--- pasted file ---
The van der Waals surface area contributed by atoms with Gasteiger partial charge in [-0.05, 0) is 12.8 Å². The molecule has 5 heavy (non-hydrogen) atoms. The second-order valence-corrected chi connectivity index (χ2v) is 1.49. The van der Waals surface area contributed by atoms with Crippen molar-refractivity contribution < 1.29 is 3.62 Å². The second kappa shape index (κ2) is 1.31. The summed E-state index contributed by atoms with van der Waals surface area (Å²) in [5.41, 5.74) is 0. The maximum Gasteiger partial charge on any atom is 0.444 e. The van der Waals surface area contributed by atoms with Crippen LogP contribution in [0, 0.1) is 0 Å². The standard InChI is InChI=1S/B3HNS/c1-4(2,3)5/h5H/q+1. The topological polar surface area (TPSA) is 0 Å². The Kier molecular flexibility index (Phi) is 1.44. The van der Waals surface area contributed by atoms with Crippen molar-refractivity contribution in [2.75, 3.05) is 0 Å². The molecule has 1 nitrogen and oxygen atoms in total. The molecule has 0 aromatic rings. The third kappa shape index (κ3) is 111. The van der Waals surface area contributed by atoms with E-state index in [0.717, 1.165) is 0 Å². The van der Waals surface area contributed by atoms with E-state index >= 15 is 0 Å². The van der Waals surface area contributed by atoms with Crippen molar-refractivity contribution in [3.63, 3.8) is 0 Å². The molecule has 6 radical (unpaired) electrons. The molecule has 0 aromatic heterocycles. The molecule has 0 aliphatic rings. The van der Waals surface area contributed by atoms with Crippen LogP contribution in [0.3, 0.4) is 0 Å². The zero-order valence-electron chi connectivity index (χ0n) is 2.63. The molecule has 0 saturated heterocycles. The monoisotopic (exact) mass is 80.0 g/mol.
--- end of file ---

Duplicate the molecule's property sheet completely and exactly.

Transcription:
The van der Waals surface area contributed by atoms with Gasteiger partial charge in [-0.05, 0) is 12.8 Å². The molecule has 5 heavy (non-hydrogen) atoms. The second-order valence-corrected chi connectivity index (χ2v) is 1.49. The van der Waals surface area contributed by atoms with Crippen molar-refractivity contribution < 1.29 is 3.62 Å². The second kappa shape index (κ2) is 1.31. The summed E-state index contributed by atoms with van der Waals surface area (Å²) in [5.41, 5.74) is 0. The maximum Gasteiger partial charge on any atom is 0.444 e. The van der Waals surface area contributed by atoms with Crippen LogP contribution in [0, 0.1) is 0 Å². The standard InChI is InChI=1S/B3HNS/c1-4(2,3)5/h5H/q+1. The topological polar surface area (TPSA) is 0 Å². The Kier molecular flexibility index (Phi) is 1.44. The van der Waals surface area contributed by atoms with Crippen molar-refractivity contribution in [2.75, 3.05) is 0 Å². The molecule has 1 nitrogen and oxygen atoms in total. The molecule has 0 aromatic rings. The third kappa shape index (κ3) is 111. The van der Waals surface area contributed by atoms with E-state index in [0.717, 1.165) is 0 Å². The van der Waals surface area contributed by atoms with E-state index >= 15 is 0 Å². The van der Waals surface area contributed by atoms with Crippen molar-refractivity contribution in [3.63, 3.8) is 0 Å². The molecule has 6 radical (unpaired) electrons. The molecule has 0 aromatic heterocycles. The molecule has 0 aliphatic rings. The van der Waals surface area contributed by atoms with Crippen LogP contribution in [0.3, 0.4) is 0 Å². The zero-order valence-electron chi connectivity index (χ0n) is 2.63. The molecule has 0 saturated heterocycles. The monoisotopic (exact) mass is 80.0 g/mol.